by Jennifer Brown, founder and CEO of Jennifer Brown Consulting and author of “How to Be an Inclusive Leader: Your Role in Creating Cultures of Belonging Where Everyone Can Thrive”
Over the past several decades, companies have invested heavily in DEI programs and initiatives. Yet most programs that exist today are still focused on compliance and performative actions, are siloed in HR departments, and lack the commitment and involvement of senior leaders. Few are designed to shift systems or address the patterns of exclusion, oppression, and disadvantage underrepresented and marginalized groups continue to face in the workplace.
To build a more inclusive and equitable future, leaders in positions of power and influence must play an active role in disrupting the status quo. The hard truth is that, with a labor market that’s becoming more competitive and more diverse, leaders who aren’t making an effort to become more inclusive, accountable, and equity minded will be left behind. Yet I have found that most leaders are still holding back.
In my twenty years of DEI work, I often encounter three types of leaders. I have worked with some leaders who really get it, who grasp the extent to which the playing field is not equal, and who understand that they have a role in fixing that. They lead with purpose and are on the front lines of challenging inequities and changing systems. When we work with leaders like this, we can dig in and get right to work.
Then there are other leaders who have awakened to the realities of the world around them but are reluctant to get involved. Many don’t do anything because they’re afraid of making a mistake, of getting it wrong. This is new territory, and they don’t feel like they have the right words or vocabulary to step into the conversation. They are not even sure if they are welcome. So they stay on the sidelines and their lack of action maintains and protects the status quo.
And there are still too many leaders who just don’t understand the depth and impact of the inequities that surround them. They don’t see what any of it has to do with them. With these leaders, I can’t count how many times deflections fill the room when I start to talk about DEI and why it matters. These are just a few that are verbalized:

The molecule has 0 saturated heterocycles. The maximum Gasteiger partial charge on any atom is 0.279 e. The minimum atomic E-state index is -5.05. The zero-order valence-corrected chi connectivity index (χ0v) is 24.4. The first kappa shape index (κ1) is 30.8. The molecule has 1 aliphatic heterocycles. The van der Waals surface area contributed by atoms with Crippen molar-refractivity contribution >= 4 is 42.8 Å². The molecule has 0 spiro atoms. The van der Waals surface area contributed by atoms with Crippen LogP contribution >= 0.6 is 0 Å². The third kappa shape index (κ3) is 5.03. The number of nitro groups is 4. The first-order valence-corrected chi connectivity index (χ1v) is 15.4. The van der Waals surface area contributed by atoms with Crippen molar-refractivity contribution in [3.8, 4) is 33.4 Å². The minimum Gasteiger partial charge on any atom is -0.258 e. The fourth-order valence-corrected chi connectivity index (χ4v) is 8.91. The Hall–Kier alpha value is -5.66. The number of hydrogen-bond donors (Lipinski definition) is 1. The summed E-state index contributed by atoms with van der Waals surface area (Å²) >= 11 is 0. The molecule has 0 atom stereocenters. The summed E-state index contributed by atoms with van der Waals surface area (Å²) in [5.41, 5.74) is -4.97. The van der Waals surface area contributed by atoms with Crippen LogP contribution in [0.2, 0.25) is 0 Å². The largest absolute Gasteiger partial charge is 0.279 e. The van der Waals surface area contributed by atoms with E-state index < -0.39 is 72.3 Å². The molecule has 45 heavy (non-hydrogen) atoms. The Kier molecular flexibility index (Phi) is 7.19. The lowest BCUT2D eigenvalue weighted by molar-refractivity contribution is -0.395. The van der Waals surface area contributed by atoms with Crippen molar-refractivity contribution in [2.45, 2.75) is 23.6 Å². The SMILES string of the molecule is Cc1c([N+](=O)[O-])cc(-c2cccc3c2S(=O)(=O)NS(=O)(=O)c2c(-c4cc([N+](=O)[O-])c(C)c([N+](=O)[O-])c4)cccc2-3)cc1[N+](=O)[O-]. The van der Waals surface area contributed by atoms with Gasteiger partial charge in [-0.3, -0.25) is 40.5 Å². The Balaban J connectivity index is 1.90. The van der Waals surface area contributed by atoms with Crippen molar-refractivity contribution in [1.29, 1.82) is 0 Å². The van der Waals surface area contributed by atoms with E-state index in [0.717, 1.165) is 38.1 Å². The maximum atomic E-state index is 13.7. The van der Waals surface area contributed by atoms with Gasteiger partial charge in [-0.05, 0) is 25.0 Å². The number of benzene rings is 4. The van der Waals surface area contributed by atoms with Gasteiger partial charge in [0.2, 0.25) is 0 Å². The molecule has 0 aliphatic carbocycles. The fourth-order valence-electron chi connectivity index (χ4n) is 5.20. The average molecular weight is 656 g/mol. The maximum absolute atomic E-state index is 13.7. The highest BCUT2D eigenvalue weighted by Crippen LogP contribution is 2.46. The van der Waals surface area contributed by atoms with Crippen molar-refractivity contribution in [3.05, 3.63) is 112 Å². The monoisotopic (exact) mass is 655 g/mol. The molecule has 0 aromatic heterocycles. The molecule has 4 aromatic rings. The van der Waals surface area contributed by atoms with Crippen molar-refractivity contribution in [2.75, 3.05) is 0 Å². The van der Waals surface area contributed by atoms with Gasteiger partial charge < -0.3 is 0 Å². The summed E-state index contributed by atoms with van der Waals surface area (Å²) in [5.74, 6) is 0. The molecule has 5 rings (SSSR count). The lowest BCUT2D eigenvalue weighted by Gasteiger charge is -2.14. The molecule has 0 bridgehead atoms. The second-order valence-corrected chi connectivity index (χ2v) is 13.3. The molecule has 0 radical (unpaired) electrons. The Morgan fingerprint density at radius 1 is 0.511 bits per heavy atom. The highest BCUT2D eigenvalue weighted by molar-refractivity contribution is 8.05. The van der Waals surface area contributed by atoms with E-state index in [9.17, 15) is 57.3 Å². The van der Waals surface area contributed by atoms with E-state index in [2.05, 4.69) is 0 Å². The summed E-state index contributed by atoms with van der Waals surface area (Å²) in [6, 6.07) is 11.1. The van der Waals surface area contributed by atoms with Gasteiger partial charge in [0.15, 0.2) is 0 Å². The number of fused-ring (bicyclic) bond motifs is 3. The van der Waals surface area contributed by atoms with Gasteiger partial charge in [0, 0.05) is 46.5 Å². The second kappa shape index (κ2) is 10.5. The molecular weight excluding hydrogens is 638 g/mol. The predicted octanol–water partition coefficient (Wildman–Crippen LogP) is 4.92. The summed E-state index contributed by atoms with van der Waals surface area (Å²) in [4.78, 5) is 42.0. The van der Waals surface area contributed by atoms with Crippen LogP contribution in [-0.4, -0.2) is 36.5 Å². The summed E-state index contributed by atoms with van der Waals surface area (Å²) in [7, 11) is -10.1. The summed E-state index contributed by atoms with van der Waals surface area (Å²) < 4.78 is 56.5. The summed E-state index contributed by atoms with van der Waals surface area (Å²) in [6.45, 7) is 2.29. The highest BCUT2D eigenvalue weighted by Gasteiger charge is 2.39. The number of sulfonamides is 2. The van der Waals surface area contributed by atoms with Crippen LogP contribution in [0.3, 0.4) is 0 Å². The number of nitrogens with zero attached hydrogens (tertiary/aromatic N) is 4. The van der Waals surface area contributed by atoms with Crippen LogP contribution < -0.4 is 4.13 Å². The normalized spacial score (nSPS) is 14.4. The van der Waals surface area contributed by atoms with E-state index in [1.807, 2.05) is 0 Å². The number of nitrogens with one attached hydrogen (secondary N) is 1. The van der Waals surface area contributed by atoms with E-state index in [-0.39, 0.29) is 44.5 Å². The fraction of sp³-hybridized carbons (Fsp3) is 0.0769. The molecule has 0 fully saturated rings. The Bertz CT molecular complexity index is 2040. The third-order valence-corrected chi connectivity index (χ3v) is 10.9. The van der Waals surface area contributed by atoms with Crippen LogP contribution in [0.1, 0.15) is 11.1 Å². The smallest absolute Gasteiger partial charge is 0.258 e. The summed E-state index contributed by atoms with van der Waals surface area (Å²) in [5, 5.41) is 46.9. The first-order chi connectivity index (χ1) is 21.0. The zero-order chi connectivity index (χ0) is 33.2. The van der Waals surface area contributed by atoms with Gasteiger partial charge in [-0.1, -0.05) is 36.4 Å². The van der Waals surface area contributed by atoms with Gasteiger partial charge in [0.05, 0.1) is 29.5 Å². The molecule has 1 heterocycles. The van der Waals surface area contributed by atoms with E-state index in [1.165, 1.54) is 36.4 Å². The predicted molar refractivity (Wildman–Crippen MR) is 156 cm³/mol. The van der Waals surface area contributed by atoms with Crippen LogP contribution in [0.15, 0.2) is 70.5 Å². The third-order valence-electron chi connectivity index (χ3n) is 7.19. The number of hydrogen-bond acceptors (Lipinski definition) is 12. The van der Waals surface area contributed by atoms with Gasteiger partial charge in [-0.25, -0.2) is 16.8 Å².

- People need to stop being so sensitive.
- I’m buried — I don’t have time to prioritize this work.
- I prefer to see past race and gender — we’re all just people.
- We did unconscious bias training, so I don’t think we have any major issues here.
- Are you suggesting we should have quotas?
I think of these as deflections because they aren’t genuine curiosities about the way forward; they are barriers and distractions that are often raised to obscure or delay responsible action. But being unwilling to look clear-eyed at the dramatic changes around us — in our colleagues, in our professional landscape, in global markets — is a classic tactic of avoidance.
Don’t get me wrong — I don’t think of these types of leaders as bad people. But I do think many people who are in leadership roles probably have no idea what many of their colleagues are going through at work since the experience is likely vastly different from their own reality. And because they don’t understand the problems people with other identities experience, they aren’t able to take the brave and necessary leadership actions needed.
When the world around us looks like us and is designed to work for us, it can be hard to grasp the extent to which the playing field is skewed in our favor. For those who have more privileged backgrounds, it can be easy to dismiss or downplay the experiences and outcomes of people who’ve been historically marginalized and underrepresented in a given system. The truth is, privilege can be invisible to those of us who have it.
The reality is that biases and inequities have permeated just about every aspect of the professional world, from decades (if not centuries) of pattern build-up. This is not a problem that will just go away if we all think good thoughts or avoid facing the truth about the systems around us. As the ground rapidly shifts under our feet, our inability to see the once-in-a-generation opportunity for change is a liability for all of us. Our future impact — and legacy — depend on how we step up during this moment.